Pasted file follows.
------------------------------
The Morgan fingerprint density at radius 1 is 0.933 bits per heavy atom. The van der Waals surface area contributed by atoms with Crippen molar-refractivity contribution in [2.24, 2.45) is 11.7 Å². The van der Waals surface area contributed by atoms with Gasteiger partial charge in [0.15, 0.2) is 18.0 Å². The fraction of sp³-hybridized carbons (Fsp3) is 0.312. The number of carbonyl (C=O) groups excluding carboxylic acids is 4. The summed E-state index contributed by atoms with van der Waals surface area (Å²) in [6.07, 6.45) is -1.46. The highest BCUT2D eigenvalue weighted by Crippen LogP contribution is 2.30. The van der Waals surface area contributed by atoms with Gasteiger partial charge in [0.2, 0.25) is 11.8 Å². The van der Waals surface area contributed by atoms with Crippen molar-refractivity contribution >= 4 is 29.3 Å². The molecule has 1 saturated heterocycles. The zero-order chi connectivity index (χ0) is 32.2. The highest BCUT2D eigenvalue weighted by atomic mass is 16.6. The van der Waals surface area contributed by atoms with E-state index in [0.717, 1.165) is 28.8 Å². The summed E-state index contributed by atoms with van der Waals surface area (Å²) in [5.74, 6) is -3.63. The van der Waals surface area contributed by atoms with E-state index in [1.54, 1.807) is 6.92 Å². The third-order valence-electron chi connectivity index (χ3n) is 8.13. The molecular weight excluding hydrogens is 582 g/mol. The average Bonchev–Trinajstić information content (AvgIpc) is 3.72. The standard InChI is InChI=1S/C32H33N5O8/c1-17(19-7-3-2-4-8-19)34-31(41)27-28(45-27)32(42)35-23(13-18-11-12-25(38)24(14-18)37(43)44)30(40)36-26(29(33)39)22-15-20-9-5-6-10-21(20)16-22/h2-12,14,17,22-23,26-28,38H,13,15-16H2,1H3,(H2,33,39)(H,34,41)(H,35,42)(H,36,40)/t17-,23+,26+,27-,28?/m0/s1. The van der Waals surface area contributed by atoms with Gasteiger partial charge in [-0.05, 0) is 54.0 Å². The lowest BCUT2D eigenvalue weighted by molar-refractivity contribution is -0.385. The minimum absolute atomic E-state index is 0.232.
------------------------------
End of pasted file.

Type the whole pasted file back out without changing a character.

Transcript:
The Morgan fingerprint density at radius 1 is 0.933 bits per heavy atom. The van der Waals surface area contributed by atoms with Crippen molar-refractivity contribution in [2.24, 2.45) is 11.7 Å². The van der Waals surface area contributed by atoms with Gasteiger partial charge in [0.15, 0.2) is 18.0 Å². The fraction of sp³-hybridized carbons (Fsp3) is 0.312. The number of carbonyl (C=O) groups excluding carboxylic acids is 4. The summed E-state index contributed by atoms with van der Waals surface area (Å²) in [6.07, 6.45) is -1.46. The highest BCUT2D eigenvalue weighted by Crippen LogP contribution is 2.30. The van der Waals surface area contributed by atoms with Gasteiger partial charge in [0.2, 0.25) is 11.8 Å². The van der Waals surface area contributed by atoms with Crippen molar-refractivity contribution >= 4 is 29.3 Å². The molecule has 1 saturated heterocycles. The zero-order chi connectivity index (χ0) is 32.2. The highest BCUT2D eigenvalue weighted by atomic mass is 16.6. The van der Waals surface area contributed by atoms with E-state index in [0.717, 1.165) is 28.8 Å². The summed E-state index contributed by atoms with van der Waals surface area (Å²) in [5.74, 6) is -3.63. The van der Waals surface area contributed by atoms with E-state index in [1.54, 1.807) is 6.92 Å². The third-order valence-electron chi connectivity index (χ3n) is 8.13. The molecular weight excluding hydrogens is 582 g/mol. The average Bonchev–Trinajstić information content (AvgIpc) is 3.72. The standard InChI is InChI=1S/C32H33N5O8/c1-17(19-7-3-2-4-8-19)34-31(41)27-28(45-27)32(42)35-23(13-18-11-12-25(38)24(14-18)37(43)44)30(40)36-26(29(33)39)22-15-20-9-5-6-10-21(20)16-22/h2-12,14,17,22-23,26-28,38H,13,15-16H2,1H3,(H2,33,39)(H,34,41)(H,35,42)(H,36,40)/t17-,23+,26+,27-,28?/m0/s1. The van der Waals surface area contributed by atoms with Gasteiger partial charge in [-0.05, 0) is 54.0 Å². The lowest BCUT2D eigenvalue weighted by molar-refractivity contribution is -0.385. The minimum absolute atomic E-state index is 0.232.